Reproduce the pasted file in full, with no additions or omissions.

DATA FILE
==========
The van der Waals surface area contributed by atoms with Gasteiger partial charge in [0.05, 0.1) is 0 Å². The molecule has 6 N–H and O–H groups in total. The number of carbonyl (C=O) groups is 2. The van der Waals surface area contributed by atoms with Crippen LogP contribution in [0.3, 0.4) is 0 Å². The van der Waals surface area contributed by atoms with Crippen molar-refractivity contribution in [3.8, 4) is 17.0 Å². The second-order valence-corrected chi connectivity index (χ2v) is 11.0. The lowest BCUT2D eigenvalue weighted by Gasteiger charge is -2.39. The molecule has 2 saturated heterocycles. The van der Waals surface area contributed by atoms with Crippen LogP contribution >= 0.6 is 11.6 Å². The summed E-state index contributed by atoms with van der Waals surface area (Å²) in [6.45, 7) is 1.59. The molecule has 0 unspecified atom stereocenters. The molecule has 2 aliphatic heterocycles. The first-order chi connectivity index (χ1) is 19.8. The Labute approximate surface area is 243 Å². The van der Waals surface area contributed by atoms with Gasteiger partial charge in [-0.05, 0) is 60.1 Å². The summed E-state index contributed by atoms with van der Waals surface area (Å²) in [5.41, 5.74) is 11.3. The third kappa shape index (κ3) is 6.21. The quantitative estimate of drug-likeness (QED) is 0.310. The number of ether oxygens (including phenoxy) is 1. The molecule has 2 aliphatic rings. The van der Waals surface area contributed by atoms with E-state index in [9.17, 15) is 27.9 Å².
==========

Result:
The van der Waals surface area contributed by atoms with Gasteiger partial charge in [0.05, 0.1) is 0 Å². The molecule has 6 N–H and O–H groups in total. The number of carbonyl (C=O) groups is 2. The van der Waals surface area contributed by atoms with Crippen LogP contribution in [0.3, 0.4) is 0 Å². The van der Waals surface area contributed by atoms with Crippen molar-refractivity contribution in [3.8, 4) is 17.0 Å². The second-order valence-corrected chi connectivity index (χ2v) is 11.0. The lowest BCUT2D eigenvalue weighted by Gasteiger charge is -2.39. The molecule has 2 saturated heterocycles. The van der Waals surface area contributed by atoms with Crippen LogP contribution >= 0.6 is 11.6 Å². The summed E-state index contributed by atoms with van der Waals surface area (Å²) in [6.45, 7) is 1.59. The molecule has 0 unspecified atom stereocenters. The molecule has 2 aliphatic heterocycles. The first-order chi connectivity index (χ1) is 19.8. The Labute approximate surface area is 243 Å². The van der Waals surface area contributed by atoms with Gasteiger partial charge in [-0.05, 0) is 60.1 Å². The summed E-state index contributed by atoms with van der Waals surface area (Å²) in [5.41, 5.74) is 11.3. The third kappa shape index (κ3) is 6.21. The quantitative estimate of drug-likeness (QED) is 0.310. The number of ether oxygens (including phenoxy) is 1. The molecule has 2 aliphatic rings. The van der Waals surface area contributed by atoms with E-state index in [9.17, 15) is 27.9 Å².